Comparison analysis documented a significantly higher IVSD (7.8 ± 1.1 vs. 7 ± 1.2 mm; p = 0.006), PWD (7.8 ± 1.3 vs. 5.9 ± 0.7 mm; p = 0.000), LVEDD (43.5 ± 4.6 vs. 36.9 ± 5.4 mm; p = 0.000), LVESD (27.3 ± 3.2 vs. 22.6 ± 3.8 mm; p = 0.000), LVM-index (37 ± 7.2 vs. 32.1 ± 9; p = 0.006), CIMT (4.9 ± 0.8 vs. 3.3 ± 0.3 mm; p = 0.000), β-index (3.2 ± 0.8 vs. 2.7 ± 0.4; p = 0.007), PWV (3.7 ± 0.5 vs. 3.3 ± 0.3 m/s; p = 0.004) in group A compared to group B (Table 1). Moreover, the E/A ratio (1.9 ± 0.4 vs. 2.2 ± 0.5; p = 0.003) and EF (67.3 ± 3.7 vs. 69.7 ± 4.0%; p = 0.041) were significantly lower, and GLS was significantly impaired (−18.7 ± 2.2 vs. −23.9 ± 2.4%; p = 0.000) in OW and OB subjects compared to controls.
Comparison between group A patients with and without insulin resistance are reported in Table 2.
Results of correlation analysis are reported in Table 3. In particular, BMI SD and HOMA-IR were positively significantly related to LV dimensions, LA volume, and EAT, and negatively to E/A ratio. WC was positively correlated to SBP, DBP, LV dimensions, LA volume, E/E′ ratio, CIMT, PWV, AA diameter, EAT, and negatively with LA strain. Moreover, EAT was positively significantly related to LV dimensions, LA volume, SBP, CIMT, AA diameter and negatively with LA strain.
To investigate the independent effect of anthropometric and biochemical variables on cardiovascular parameters, two multivariate stepwise regression analyses were performed according to model 1 (Table 4) and model 2 (Table 5). WCs were very strong predictors of LV dimensions, LA volume and strain, AA stiffness and diameter (model 1). BMI SD was significantly associated with EAT, LVM-index, and E/A ratio (models 1 and 2). HOMA-IR and triglycerides were significant predictors of GLS (models 1 and 2).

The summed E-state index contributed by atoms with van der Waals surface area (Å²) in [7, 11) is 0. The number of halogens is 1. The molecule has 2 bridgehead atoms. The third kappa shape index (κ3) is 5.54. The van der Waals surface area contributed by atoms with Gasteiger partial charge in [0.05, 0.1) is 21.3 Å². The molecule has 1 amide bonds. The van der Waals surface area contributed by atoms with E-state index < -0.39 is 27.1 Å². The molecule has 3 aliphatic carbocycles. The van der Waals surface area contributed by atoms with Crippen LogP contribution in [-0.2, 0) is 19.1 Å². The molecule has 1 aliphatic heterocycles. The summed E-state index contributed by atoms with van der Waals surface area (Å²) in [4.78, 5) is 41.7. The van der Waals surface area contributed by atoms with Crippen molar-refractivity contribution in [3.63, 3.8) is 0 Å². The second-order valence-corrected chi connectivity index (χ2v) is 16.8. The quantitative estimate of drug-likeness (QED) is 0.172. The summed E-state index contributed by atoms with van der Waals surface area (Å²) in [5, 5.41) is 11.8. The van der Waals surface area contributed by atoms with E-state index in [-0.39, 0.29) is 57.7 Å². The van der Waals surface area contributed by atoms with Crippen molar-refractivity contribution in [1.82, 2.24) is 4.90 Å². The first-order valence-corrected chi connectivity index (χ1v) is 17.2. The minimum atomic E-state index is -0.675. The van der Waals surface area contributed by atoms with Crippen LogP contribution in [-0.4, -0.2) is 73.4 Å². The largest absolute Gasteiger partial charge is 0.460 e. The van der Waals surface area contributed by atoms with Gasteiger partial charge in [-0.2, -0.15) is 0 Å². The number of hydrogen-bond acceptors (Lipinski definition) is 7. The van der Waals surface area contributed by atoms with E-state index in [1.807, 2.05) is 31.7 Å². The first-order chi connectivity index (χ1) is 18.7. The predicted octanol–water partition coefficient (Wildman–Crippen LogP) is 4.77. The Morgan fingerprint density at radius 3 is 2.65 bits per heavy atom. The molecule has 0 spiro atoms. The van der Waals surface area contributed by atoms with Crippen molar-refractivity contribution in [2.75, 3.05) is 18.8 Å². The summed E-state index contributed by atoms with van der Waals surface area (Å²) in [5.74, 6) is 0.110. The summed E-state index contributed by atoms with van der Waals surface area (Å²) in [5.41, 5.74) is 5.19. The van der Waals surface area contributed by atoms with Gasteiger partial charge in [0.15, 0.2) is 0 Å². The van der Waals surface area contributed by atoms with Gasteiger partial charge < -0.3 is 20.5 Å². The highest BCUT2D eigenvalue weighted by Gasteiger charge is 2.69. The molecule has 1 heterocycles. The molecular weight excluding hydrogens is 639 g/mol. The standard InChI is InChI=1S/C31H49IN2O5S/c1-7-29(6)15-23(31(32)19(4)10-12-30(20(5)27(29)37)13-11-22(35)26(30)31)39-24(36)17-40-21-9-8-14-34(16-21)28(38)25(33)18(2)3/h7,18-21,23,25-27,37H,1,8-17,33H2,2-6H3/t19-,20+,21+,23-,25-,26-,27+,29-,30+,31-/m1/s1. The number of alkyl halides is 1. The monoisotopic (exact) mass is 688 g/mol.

Table 4. Stepwise multivariate linear regression analysis for WC, BMI SD, HOMA-IR, LDL, HDL, triglycerides, SBP, obesity duration, age, sex, and pubertal stage (model 1).
Table 5. Stepwise multivariate linear regression analysis for WHtR, BMI SD, HOMA-IR, LDL, HDL, triglycerides, SBP, obesity duration, age, sex, and pubertal stage (model 2).
MUO vs. MHO: Clinical, Biochemical, Cardiovascular Evaluation
Thirteen OW and OB patients (22%) were classified as MUO, according to the Camhi et al. criteria (12). MUO patients showed significantly higher BMI SD, WC, WHtR, HOMA-IR, triglycerides, SBP, as well as LV dimensions, EAT, CIMT, AA diameter, carotid, and AA stiffness compared to MHO patients (Table 6). Moreover, GLS was significantly impaired in MUO (Table 6).
The present study demonstrated a negative effect of childhood obesity on subclinical structural and functional cardiovascular modifications. Particularly, severity of overweight, abdominal obesity, and insulin resistance were the main predictors of cardiovascular remodeling, subclinical myocardial dysfunction, and amount of EAT. MUO patients seem to have a significant unfavorable cardiometabolic profile.
Systolic Myocardial Function and Myocardial Geometry
Evaluation of GLS has assumed increasing importance in LV systolic function assessment as a reliable and reproducible index of myocardial contractility. GLS is able to early identify subclinical myocardial abnormalities differently from EF that is characterized by intrinsic limitations, as late reduction only in an advanced stage of CVD, poor reliability in patients with LV hypertrophy and volume reduction, inter-observer and intra-observer variability due to apical foreshortening (16). Accordingly, in our study EF did not differ between groups.